Sustainability at Monmouth - Ecology

Tim Tibbetts, Monmouth College
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As a plant ecologist I look at sustainability through biodiversity lenses. How many corn and bean fields will be planted where native forests and prairies were cleared? How many invasive plants will threaten the remaining fragments? How will these fragments be used, preserved, protected? How will we deal with soil erosion, loss of soil fertility, increased fertilizer demands, run off and eutrophication of our waters? And still feed a growing population?

The issue I hope we tackle is how can we reverse the consumer mentality so deeply ingrained in our society? I believe, as Durning (1991) encouraged, we need to be "asking how much is enough." And as he clearly indicates, happiness is not equivalent to consumption. So how do we help ourselves and our students realize this and change course? How do we instill a culture of sustainability in place of consumerism?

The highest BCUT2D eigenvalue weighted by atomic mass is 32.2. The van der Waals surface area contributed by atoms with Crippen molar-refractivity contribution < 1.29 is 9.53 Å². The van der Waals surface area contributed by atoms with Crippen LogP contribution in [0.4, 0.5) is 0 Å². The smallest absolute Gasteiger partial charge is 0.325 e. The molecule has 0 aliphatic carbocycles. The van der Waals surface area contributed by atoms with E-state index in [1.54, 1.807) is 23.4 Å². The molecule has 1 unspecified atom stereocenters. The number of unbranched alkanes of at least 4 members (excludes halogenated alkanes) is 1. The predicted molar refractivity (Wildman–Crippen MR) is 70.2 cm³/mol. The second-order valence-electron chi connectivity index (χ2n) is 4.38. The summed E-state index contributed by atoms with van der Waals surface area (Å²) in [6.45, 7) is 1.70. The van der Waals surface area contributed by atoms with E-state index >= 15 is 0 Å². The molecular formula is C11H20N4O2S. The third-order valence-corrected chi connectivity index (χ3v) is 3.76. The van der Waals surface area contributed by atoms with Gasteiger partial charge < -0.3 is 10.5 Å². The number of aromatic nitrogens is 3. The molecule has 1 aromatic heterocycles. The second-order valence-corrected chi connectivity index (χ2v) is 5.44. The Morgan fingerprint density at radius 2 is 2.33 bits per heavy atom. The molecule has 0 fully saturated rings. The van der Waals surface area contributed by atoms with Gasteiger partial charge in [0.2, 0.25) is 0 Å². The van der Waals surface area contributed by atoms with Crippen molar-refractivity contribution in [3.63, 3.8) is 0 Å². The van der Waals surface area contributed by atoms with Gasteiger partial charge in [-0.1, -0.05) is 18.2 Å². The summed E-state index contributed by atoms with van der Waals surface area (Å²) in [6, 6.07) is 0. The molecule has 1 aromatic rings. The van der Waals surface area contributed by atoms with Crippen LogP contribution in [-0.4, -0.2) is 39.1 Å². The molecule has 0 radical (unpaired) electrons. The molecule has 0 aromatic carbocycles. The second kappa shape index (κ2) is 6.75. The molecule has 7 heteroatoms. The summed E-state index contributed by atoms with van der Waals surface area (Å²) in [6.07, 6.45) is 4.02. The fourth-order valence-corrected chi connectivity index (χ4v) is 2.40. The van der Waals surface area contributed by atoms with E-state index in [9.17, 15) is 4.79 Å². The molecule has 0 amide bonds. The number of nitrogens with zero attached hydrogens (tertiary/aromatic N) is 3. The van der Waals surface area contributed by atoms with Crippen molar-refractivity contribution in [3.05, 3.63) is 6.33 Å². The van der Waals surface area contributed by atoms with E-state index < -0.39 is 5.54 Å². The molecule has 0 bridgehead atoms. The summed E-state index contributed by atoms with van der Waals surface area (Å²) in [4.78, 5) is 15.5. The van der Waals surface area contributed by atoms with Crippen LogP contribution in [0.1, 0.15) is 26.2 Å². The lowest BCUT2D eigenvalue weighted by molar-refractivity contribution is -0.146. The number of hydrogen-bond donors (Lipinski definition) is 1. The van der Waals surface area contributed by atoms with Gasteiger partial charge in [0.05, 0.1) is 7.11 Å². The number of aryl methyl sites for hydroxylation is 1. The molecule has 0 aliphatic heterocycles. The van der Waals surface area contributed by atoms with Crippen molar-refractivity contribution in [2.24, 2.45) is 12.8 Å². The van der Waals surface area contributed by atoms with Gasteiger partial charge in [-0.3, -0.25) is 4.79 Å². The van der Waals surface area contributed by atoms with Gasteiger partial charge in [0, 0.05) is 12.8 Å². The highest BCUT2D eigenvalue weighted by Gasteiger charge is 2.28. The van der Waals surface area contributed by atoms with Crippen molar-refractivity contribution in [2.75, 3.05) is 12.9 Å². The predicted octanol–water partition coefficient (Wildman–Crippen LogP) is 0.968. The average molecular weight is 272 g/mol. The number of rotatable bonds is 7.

Some of our senior capstone general education classes address these ideas under the "green initiatives" approach. Ideally, sustainability would be a campus initiative manifested throughout the educational experience of our students, not just as they depart from college. I hope to gain insight on how we can nurture and develop such a broad initiative, and in particular how we can spread it beyond simply an academic topic and make it a "way of life" for our entire campus.

Durning, Alan. "Asking How Much is Enough," Chap 9, State of the World 1991, Norton, pp.153-169